Transitioning to parenthood: How to start family life as a team

Posted in Baby.

So much happens naturally during pregnancy that it’s easy to assume you can just “fall” into the parenting game and everything will be fine.

In most cases, this will be true – to a point.  

But as Dr Kristy Levin, a psychologist and co-founder of The Parents Village, told Feed Play Love, just like anything else that’s important in life, the more time you invest into planning the type of parents you’d like to be – together – the better the outcome for everyone.

A strong, healthy and respectful relationship is the most important benefit of all. Here’s how:

  1. Ask for help
  2. Be honest about your expectations of each other
  3. Identify what you need to thrive
  4. Renegotiate, renegotiate, renegotiate  

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Ask for the help that you really need

“Asking for help doesn’t mean you are precious or lazy,” says Kirsty. “For the mum, it alleviates the burden and weight to be everything to everyone at all points in time. After giving birth, your body is battered and you are exhausted. You need all your attention to give to your newborn who is helpless and all-consuming. All the everyday activities that you were so used to be in control of will have to be reassigned or set aside for a while.”

Kirsty recommends spending some time before baby arrives to think about the services and people that would help you to feel truly supported, i.e psychologist, physiotherapist, sleep and settling consultants.

“Financially secure people can invest money into a bank account that is set aside for having a baby and recuperating. In the same way you’d plan money for a wedding – it’s for the baby,” says Kirsty.

“People lacking in finances and struggling – you can use social media or engage in free community counselling services, and there are lots of pay it forward type community groups that are typically mothers helping to support other mums where they are.”

Be honest about your expectations of each other

Once baby arrives, one partner will stay at home while the other goes back to work. What often happens is that the person who stays at home takes on the full burden of childcare, and over time can become overwhelmed, isolated and even resentful.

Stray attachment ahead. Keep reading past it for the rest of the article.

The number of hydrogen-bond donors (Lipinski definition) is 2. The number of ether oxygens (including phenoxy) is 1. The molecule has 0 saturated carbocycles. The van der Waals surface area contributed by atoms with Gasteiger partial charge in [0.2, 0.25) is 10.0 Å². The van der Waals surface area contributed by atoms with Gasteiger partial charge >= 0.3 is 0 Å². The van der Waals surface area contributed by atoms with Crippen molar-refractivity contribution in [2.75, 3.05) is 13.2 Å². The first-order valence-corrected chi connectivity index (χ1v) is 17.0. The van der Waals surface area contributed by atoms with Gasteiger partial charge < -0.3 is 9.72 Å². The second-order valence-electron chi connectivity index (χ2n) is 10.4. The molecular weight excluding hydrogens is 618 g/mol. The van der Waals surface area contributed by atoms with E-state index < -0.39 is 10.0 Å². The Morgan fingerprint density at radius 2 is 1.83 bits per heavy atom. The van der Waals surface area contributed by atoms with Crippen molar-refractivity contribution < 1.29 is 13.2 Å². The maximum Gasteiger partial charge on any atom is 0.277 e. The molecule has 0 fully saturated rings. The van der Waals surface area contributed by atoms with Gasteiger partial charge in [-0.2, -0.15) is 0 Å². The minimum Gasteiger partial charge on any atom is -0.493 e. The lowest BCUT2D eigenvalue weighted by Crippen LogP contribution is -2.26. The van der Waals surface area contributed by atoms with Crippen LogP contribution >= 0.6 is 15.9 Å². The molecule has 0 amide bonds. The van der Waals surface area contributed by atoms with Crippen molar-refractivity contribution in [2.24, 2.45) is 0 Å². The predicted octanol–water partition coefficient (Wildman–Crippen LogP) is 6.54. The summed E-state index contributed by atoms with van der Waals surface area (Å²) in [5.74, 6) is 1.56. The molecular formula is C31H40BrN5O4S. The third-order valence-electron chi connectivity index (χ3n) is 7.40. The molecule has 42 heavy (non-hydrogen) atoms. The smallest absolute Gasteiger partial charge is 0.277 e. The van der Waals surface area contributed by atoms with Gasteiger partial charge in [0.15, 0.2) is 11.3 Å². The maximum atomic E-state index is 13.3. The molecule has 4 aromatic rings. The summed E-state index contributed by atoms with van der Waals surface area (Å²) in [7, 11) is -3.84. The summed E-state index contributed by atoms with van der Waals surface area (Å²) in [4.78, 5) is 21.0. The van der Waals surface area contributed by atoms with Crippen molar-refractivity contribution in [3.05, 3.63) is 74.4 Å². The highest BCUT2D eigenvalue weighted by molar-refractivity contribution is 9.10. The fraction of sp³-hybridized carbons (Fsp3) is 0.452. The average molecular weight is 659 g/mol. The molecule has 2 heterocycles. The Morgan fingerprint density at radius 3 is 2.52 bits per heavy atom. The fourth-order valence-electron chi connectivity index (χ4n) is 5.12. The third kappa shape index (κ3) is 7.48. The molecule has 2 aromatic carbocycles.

“Assumption is the root cause of this,” says Kristy. Conversations about your expectations need to be had as soon as possible, “and be rediscussed as the goalposts move and the baby grows.”

Identify what you need to thrive

Nothing in life stays the same for too long. But identifying what your core needs are as individuals and how to best incorporate them into your schedules is key.

“You’re making a psychological contract about what’s important to you and what you’ll both be responsible for,” says Kirsty. “Understand what energises and depletes each other. Once you understand that, you can develop a routine that supports those things.”

Kirsty recommends each person identify their core needs  – the things that help you to thrive and feel happy and connected to the world, i.e going to the gym, socialising, reading, etc. Next, work out how you will both fit those activities into your schedule.

“You also need to think in a structured manner about the invisible and visible tasks of having a baby,” says Kirsty.

“Write down a list of all the tasks that crop up in a day (stuff that needs buying, ordering, bills that need to be paid, etc.) Then work out what’s urgent and what’s not, and crucially, who will be accountable for the task. “

Renegotiate, renegotiate, renegotiate

With those things in place, sit back and get ready to renegotiate the terms regularly!

“For example, just because you’re at home doesn’t mean you have to ALWAYS get up with the baby. There are alternatives, like mixed feeding can work well. Once the mother feeds the baby, the dad then puts the baby back into the cot to settle her back to sleep. There should be an opportunity to divide and conquer this as a team,” says Kristy.

The same rules apply to me-time. Regardless of whether you’re the person working or staying at home, you both need time to yourself.

“Me-time is paramount to feeling independent,” says Kirsty.  

“Get out of the house, go away from your baby for a period to do something for some of it. Read a book, get a massage, get out of the context of the home. Over time the home starts feeling like a prison because that’s all they see. So, a change of environment is just as important.”

While there’s no perfect formula for parenting, getting in early to tighten up your communication strategies is absolutely the most important thing. 

No matter what happens, learning how to understand and respect each other’s needs and making them a priority will never lead you astray. 


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